I LOVE BENJAMIN MOORE’S BONE BLACK FROM THE WILLIAMSBURG COLLECTION, ESPECIALLY AS A TRIM COLOR.” –MICHAEL AIDUSS, MICHAEL AIDUSS INTERIORS + ARCHITECTURE NEW YORK AND MONTCLAIR, NJ
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–JENNIFER POST, JENNIFER POST DESIGN NEW YORK
“Invest in large custom closets with technology. This is a fantastic place to start and end your day. A closet is a sanctuary; the perfect place for those private moments of organization we all need.” –SUZANNE LOVELL, SUZANNE LOVELL INC. CHICAGO
“Natural elements are having a moment. People are responding to a mix of woods and the simplicity of stone. The look goes hand in hand with both decoration and social awareness of our environment.” –CHRISTOPHER COLEMAN, SANCHEZ + COLEMAN STUDIO MIAMI
“If a room demands a higher ceiling, raise it. If it needs better windows, replace them. You can add fabrics and furniture, but if the architectural space isn’t elegant, it’s all for naught.” –ANNE GALE, WISEMAN AND GALE INTERIORS SCOTTSDALE
IT IS SO WORTHWHILE TO HAVE CUSTOM HARDWARE AND BEAUTIFULLY MADE PANELS OR SHADES FOR YOUR WINDOWS.” –BETSY BURNHAM, BURNHAM DESIGN LOS ANGELES
this page: burnham photo: sam frost. opposite: lyon photo: joshua wells. cullman photo: brantley photography.
“BIANCO DOLOMITI IS THE ONE MATERIAL I USE CONSISTENTLY. IT’S A CLEAN WHITE STONE AND SUPREMELY ADAPTABLE TO A VARIETY OF SITUATIONS.”
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I HAVE A PASSION FOR ANTIQUE 19TH-CENTURY DOUBLE DOORS WITH ORIGINAL HARDWARE AND BEAUTIFUL PATINATED WOOD. THE LOOK REALLY SETS THE STAGE FOR A ROOM.” –DANA LYON, THE REFINED GROUP PHOENIX
“Animal-skin prints are captivating, glamorous, and mix in with virtually every style. Skin rugs are ancient yet can go from classical to modern, depending on how they are used.” –JESSICA LAGRANGE, JESSICA LAGRANGE INTERIORS CHICAGO
“Our go-to trim color is Farrow & Ball’s Pavilion Gray. Its light, chalky blue-gray works wonderfully with antiques and natural materials.” –BROOKE GIANNETTI, GIANNETTI HOME SANTA BARBARA, CA
“I am cautiously optimistic that the design pendulum is swinging back to an appreciation of antiques and ornamentation. Some of this is a natural reaction to the saturation of megamodern, white, beige and gray interiors. I also think that, subliminally, people want a return to something cozier and with a connection to the past.”
–ELLIE CULLMAN, CULLMAN & KRAVIS ASSOCIATES NEW YORK
11/21/17 2:20 PM
L DESERT FOOTHILLS LANDSCAPE Cave Creek, AZ dflaz.com H DJ MURPHY & COMPANY Glendale, AZ djmurphycompany.com I DECESARE DESIGN GROUP Mesa, AZ decesaredesigngroup.com A BIEGNER-MURFF ARCHITECTS Phoenix, AZ biegnermurff.com L COLWELL SHELOR
LANDSCAPE ARCHITECTURE Phoenix, AZ colwellshelor.com A DOUGLAS FREDRIKSON ARCHITECTS Phoenix, AZ dfarchitects.com L ERVIN’S SONS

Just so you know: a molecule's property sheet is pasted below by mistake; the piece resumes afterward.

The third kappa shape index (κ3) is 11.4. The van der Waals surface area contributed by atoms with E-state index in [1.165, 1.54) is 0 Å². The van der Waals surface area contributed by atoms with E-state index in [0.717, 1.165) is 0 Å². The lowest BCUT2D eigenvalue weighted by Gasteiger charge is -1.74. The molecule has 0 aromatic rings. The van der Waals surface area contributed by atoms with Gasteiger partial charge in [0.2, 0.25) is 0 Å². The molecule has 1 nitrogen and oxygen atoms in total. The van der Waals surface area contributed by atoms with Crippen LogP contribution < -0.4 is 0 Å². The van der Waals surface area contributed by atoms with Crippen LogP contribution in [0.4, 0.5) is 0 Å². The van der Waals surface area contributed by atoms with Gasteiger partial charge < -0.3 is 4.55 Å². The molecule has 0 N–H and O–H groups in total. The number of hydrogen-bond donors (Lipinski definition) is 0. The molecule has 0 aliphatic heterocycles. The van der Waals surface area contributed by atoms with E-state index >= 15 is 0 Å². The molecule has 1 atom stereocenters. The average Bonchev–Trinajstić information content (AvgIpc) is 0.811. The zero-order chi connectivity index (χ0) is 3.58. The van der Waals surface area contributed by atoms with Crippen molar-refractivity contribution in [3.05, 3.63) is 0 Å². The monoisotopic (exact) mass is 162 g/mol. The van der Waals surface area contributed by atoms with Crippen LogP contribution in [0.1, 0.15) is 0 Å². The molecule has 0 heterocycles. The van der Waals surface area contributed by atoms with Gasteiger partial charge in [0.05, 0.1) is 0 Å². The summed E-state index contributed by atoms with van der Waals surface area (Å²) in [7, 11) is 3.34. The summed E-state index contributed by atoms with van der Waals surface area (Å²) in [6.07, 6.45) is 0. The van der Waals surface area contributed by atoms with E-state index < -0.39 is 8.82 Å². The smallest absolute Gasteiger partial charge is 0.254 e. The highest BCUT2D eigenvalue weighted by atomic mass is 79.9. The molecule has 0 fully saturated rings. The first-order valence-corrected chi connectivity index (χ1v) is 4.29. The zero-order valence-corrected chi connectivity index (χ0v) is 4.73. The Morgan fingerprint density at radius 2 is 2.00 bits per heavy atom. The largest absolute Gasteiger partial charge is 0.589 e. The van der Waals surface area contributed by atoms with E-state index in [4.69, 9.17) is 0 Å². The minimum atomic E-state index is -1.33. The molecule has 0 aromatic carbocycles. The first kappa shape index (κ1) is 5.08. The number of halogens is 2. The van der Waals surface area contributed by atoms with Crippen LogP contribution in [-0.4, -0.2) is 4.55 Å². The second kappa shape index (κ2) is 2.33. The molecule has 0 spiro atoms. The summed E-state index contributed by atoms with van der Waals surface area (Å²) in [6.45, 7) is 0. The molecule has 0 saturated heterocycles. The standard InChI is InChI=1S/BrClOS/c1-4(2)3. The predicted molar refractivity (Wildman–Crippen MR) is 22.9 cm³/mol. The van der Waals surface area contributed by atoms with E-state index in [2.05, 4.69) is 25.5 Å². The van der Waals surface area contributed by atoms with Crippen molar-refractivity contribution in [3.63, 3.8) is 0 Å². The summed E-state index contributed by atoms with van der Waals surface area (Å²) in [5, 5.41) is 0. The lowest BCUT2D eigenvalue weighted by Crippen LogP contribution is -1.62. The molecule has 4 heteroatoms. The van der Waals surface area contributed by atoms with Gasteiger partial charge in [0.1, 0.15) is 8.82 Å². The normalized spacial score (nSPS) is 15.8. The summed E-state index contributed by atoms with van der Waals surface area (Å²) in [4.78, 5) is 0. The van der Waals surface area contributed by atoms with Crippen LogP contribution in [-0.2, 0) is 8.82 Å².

LANDSCAPE COMPANY Phoenix, AZ 480.595.5243 L EVOLVE DESIGN STUDIO
Phoenix, AZ evolve-ds.com L FLO DESIGN +
CONSTRUCTION Phoenix, AZ floconcept.com H HOSCO
Phoenix, AZ 602.818.1475 H MACKOS ARCHITECTURE
AND CONSTRUCTION Phoenix, AZ mackos.com
L NEW DIRECTIONS IN LANDSCAPE ARCHITECTURE Phoenix, AZ gregtrutza.com A SCHOUTEN
DESIGN STUDIO Phoenix, AZ mcdaniel-schouten.com
A H THE CONSTRUCTION ZONE Phoenix, AZ czphx.com
H SONORA WEST DEVELOPMENT Scottsdale, AZ sonorawestdev.com
L GARDEN STUDIO DESIGN Corona del Mar, CA gardenstudiodesign.com
H MCKEEHAN CONSTRUCTION Laguna Beach, CA mckeehanconstruction.com
Phoenix, AZ therefinedgroup.com
Scottsdale, AZ turnermartindesign.com
A STEVE WISENBAKER ARCHITECTS Corte Madera, CA stevewisenbakerarchitects.com
L THOMAS AND TODD Phoenix, AZ thomasandtodd.com
I VALLONE DESIGN Scottsdale, AZ vallonedesign.com
H KRS DEVELOPMENT Costa Mesa, CA krsdevelopment.com
H T.M. GRADY BUILDERS Laguna Beach, CA gradyogrady.com
A A-I-R Scottsdale, AZ a-i-rinc.com
I WISEMAN AND GALE INTERIORS Scottsdale, AZ wisemanandgale.com
H R&J CONSTRUCTION Danville, CA r-jconstruction.com
A GUY AYERS ARCHITECT Los Altos Hills, CA dguyayers.com
I THE REFINED GROUP
L BERGHOFF DESIGN GROUP Scottsdale, AZ berghoffdesign.com K BULTHAUP SCOTTSDALE
Scottsdale, AZ bulthaupaz.com A H CALVIS WYANT LUXURY HOMES Scottsdale, AZ calviswyant.com A CANDELARIA
DESIGN ASSOCIATES Scottsdale, AZ candelariadesign.com H CULLUM HOMES Scottsdale, AZ cullumhomes.com I DAVID MICHAEL MILLER ASSOCIATES Scottsdale, AZ davidmichaelmiller.com I J & J DESIGN GROUP Scottsdale, AZ jandjdesigngroup.com I LAURA KEHOE DESIGN Scottsdale, AZ laurakehoedesign.com I LHL INCORPORATED Scottsdale, AZ lissaleehickman.com A PHX ARCHITECTURE Scottsdale, AZ phxarch.com H SCHULTZ
DEVELOPMENT CORP. Scottsdale, AZ schultzdevelopment.org
I TURNER MARTIN DESIGN